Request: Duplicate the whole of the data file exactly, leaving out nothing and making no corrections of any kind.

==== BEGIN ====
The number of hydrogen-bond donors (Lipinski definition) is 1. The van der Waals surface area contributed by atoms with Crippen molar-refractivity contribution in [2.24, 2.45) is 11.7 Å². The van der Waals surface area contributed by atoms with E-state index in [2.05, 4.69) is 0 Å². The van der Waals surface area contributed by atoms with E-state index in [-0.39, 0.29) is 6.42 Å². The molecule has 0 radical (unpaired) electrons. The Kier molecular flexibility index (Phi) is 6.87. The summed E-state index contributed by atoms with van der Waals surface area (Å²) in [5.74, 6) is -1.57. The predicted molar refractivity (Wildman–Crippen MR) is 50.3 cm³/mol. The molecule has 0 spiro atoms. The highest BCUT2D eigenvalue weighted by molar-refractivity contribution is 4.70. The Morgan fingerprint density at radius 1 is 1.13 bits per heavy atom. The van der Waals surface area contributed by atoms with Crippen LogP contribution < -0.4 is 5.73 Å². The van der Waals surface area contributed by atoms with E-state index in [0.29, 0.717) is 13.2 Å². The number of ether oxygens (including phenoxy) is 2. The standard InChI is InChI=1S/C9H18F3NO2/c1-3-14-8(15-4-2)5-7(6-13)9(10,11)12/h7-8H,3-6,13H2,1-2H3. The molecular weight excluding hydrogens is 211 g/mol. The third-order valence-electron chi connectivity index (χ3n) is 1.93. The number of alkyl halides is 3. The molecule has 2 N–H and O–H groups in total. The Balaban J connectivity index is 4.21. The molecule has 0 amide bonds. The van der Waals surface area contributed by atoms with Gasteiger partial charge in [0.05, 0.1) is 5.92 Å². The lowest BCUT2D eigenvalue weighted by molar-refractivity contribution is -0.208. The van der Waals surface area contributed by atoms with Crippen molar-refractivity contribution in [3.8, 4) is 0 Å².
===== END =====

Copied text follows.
The number of hydrogen-bond donors (Lipinski definition) is 1. The van der Waals surface area contributed by atoms with Crippen molar-refractivity contribution in [2.24, 2.45) is 11.7 Å². The van der Waals surface area contributed by atoms with E-state index in [2.05, 4.69) is 0 Å². The van der Waals surface area contributed by atoms with E-state index in [-0.39, 0.29) is 6.42 Å². The molecule has 0 radical (unpaired) electrons. The Kier molecular flexibility index (Phi) is 6.87. The summed E-state index contributed by atoms with van der Waals surface area (Å²) in [5.74, 6) is -1.57. The predicted molar refractivity (Wildman–Crippen MR) is 50.3 cm³/mol. The molecule has 0 spiro atoms. The highest BCUT2D eigenvalue weighted by molar-refractivity contribution is 4.70. The Morgan fingerprint density at radius 1 is 1.13 bits per heavy atom. The van der Waals surface area contributed by atoms with Crippen LogP contribution < -0.4 is 5.73 Å². The van der Waals surface area contributed by atoms with E-state index in [0.29, 0.717) is 13.2 Å². The number of ether oxygens (including phenoxy) is 2. The standard InChI is InChI=1S/C9H18F3NO2/c1-3-14-8(15-4-2)5-7(6-13)9(10,11)12/h7-8H,3-6,13H2,1-2H3. The molecular weight excluding hydrogens is 211 g/mol. The third-order valence-electron chi connectivity index (χ3n) is 1.93. The number of alkyl halides is 3. The molecule has 2 N–H and O–H groups in total. The Balaban J connectivity index is 4.21. The molecule has 0 amide bonds. The van der Waals surface area contributed by atoms with Gasteiger partial charge in [0.05, 0.1) is 5.92 Å². The lowest BCUT2D eigenvalue weighted by molar-refractivity contribution is -0.208. The van der Waals surface area contributed by atoms with Crippen molar-refractivity contribution in [3.8, 4) is 0 Å².